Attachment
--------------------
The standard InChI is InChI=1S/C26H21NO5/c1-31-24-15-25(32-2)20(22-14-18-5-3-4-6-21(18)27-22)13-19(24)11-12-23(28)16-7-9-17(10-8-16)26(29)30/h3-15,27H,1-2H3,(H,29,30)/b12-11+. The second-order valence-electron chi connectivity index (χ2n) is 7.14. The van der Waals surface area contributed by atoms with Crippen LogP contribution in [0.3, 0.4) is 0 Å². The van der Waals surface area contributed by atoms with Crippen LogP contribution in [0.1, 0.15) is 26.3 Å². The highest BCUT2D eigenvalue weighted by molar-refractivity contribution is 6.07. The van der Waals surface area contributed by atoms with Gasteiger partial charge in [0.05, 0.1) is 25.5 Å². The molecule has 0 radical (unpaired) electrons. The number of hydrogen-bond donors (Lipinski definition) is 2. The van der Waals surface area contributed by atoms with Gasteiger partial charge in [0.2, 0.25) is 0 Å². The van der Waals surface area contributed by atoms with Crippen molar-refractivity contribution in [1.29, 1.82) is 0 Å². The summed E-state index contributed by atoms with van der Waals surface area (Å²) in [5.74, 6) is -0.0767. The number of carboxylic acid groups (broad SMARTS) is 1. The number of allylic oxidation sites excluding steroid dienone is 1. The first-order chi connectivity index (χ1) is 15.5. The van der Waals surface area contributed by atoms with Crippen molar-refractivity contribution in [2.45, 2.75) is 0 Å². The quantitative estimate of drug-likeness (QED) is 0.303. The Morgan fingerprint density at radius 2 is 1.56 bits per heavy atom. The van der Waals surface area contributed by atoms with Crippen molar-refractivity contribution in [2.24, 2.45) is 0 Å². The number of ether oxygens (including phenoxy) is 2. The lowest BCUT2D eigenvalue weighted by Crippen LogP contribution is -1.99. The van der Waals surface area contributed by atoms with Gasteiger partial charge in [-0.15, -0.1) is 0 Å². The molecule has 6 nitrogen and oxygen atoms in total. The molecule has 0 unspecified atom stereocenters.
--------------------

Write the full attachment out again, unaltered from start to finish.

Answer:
The standard InChI is InChI=1S/C26H21NO5/c1-31-24-15-25(32-2)20(22-14-18-5-3-4-6-21(18)27-22)13-19(24)11-12-23(28)16-7-9-17(10-8-16)26(29)30/h3-15,27H,1-2H3,(H,29,30)/b12-11+. The second-order valence-electron chi connectivity index (χ2n) is 7.14. The van der Waals surface area contributed by atoms with Crippen LogP contribution in [0.3, 0.4) is 0 Å². The van der Waals surface area contributed by atoms with Crippen LogP contribution in [0.1, 0.15) is 26.3 Å². The highest BCUT2D eigenvalue weighted by molar-refractivity contribution is 6.07. The van der Waals surface area contributed by atoms with Gasteiger partial charge in [0.05, 0.1) is 25.5 Å². The molecule has 0 radical (unpaired) electrons. The number of hydrogen-bond donors (Lipinski definition) is 2. The van der Waals surface area contributed by atoms with Gasteiger partial charge in [0.2, 0.25) is 0 Å². The van der Waals surface area contributed by atoms with Crippen molar-refractivity contribution in [1.29, 1.82) is 0 Å². The summed E-state index contributed by atoms with van der Waals surface area (Å²) in [5.74, 6) is -0.0767. The number of carboxylic acid groups (broad SMARTS) is 1. The number of allylic oxidation sites excluding steroid dienone is 1. The first-order chi connectivity index (χ1) is 15.5. The van der Waals surface area contributed by atoms with Crippen molar-refractivity contribution in [2.45, 2.75) is 0 Å². The quantitative estimate of drug-likeness (QED) is 0.303. The Morgan fingerprint density at radius 2 is 1.56 bits per heavy atom. The van der Waals surface area contributed by atoms with Crippen molar-refractivity contribution in [2.24, 2.45) is 0 Å². The number of ether oxygens (including phenoxy) is 2. The lowest BCUT2D eigenvalue weighted by Crippen LogP contribution is -1.99. The van der Waals surface area contributed by atoms with Gasteiger partial charge in [-0.15, -0.1) is 0 Å². The molecule has 6 nitrogen and oxygen atoms in total. The molecule has 0 unspecified atom stereocenters.